Germany’s Fraunhofer Institute for Solar Energy and a group of heat pump manufacturers have started a project to replace gas and oil heating systems in multi-family homes with propane heat pumps featuring low-charge propane (R290) as the refrigerant.
Researchers at Germany’s Fraunhofer Institute ISE, together with a consortium of heat pump manufacturers and housing industry experts, have revealed plans to develop heat pumps for residential homes with R290 propane as the refrigerant.
The LC R290 – Low Charge Heat Pump Solutions project aims to “develop easy-to-use solutions that can be propagated to replace gas and oil heating systems in existing multi-family houses,” Fraunhofer ISE said in a statement.
Dr. Lena Schnabel, head of the department of heating and cooling technologies at the research institute, said that propane has become a recognized refrigerant for the heat pump industry. She noted that it is now widely used for heat pumps installed outdoors. “What we need now are solutions that can be easily implemented indoors as well,” she added.
The consortium will develop heat pumps for single-floor heating systems, indoor central heating systems, and high-performance outdoor heating pumps. Safety will be a key concern for indoor heating applications. The team will build on Fraunhofer’s development of a heat pump refrigeration circuit using less than 150 g of propane to ensure adequate heating capacities, while using low amounts of the highly flammable refrigerant.
The team said it wants to develop heat pumps with a higher heating capacity to replace indoor central heat systems, to build on the results of the LC150 project and reduce propane use in larger-capacity heat pumps. They will also study how to interconnect and control several heat pumps in a single home, while testing a range of safety concepts.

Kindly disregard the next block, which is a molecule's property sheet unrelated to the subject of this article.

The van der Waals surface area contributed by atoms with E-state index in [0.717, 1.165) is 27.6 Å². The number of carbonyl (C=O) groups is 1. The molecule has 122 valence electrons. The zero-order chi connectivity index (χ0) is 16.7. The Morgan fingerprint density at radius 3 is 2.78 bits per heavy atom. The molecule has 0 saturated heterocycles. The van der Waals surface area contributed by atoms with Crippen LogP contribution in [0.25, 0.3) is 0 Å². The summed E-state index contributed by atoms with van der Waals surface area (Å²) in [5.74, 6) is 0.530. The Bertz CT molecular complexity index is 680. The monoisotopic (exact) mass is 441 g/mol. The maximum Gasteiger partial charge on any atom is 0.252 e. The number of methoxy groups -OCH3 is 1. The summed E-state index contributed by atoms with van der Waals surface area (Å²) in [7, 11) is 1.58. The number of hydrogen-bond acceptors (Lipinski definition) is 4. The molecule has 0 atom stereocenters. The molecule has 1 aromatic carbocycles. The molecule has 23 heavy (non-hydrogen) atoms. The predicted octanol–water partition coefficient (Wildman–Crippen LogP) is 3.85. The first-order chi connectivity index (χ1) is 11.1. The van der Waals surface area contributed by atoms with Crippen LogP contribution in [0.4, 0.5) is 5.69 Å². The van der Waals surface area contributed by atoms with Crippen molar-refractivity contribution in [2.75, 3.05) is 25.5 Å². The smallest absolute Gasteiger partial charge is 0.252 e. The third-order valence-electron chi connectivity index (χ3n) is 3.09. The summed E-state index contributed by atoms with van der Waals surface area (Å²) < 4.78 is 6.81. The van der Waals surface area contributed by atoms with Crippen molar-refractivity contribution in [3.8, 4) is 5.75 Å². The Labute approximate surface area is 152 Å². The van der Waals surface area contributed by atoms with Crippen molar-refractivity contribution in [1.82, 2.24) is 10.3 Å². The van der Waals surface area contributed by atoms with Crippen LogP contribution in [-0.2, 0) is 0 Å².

For outdoor high-capacity systems, the researchers will focus on optimizing refrigerant reduction, defrosting, and safety features. “The aim is to be able to implement larger outputs with the same footprint and safety zone through refrigerant reduction and improved defrosting, thus facilitating the installation of these systems in urban areas,” said Fraunhofer ISE.
The research-industry consortium structure will try to fast-track the solutions to commercialization. The participating heat pump manufacturers will be able to incorporate the solutions into their own product development. Production volumes at the fab scale should offer significant cost reduction potential for the new solutions, according to Fraunhofer ISE.
“The participating companies will have access to all project and measurement results during the project period, as well as indirect use of the test facilities and the experience of Fraunhofer ISE in dealing with propane,” said project leader Katharina Morawiez. “Ideally, the development advantage for the participating manufacturers is additionally secured by industrial property rights (patents, utility models, design protection).”
The LC R290 project has received €7 million ($7.4 million) in funding from the German Federal Ministry of Economic Affairs and Climate Action.
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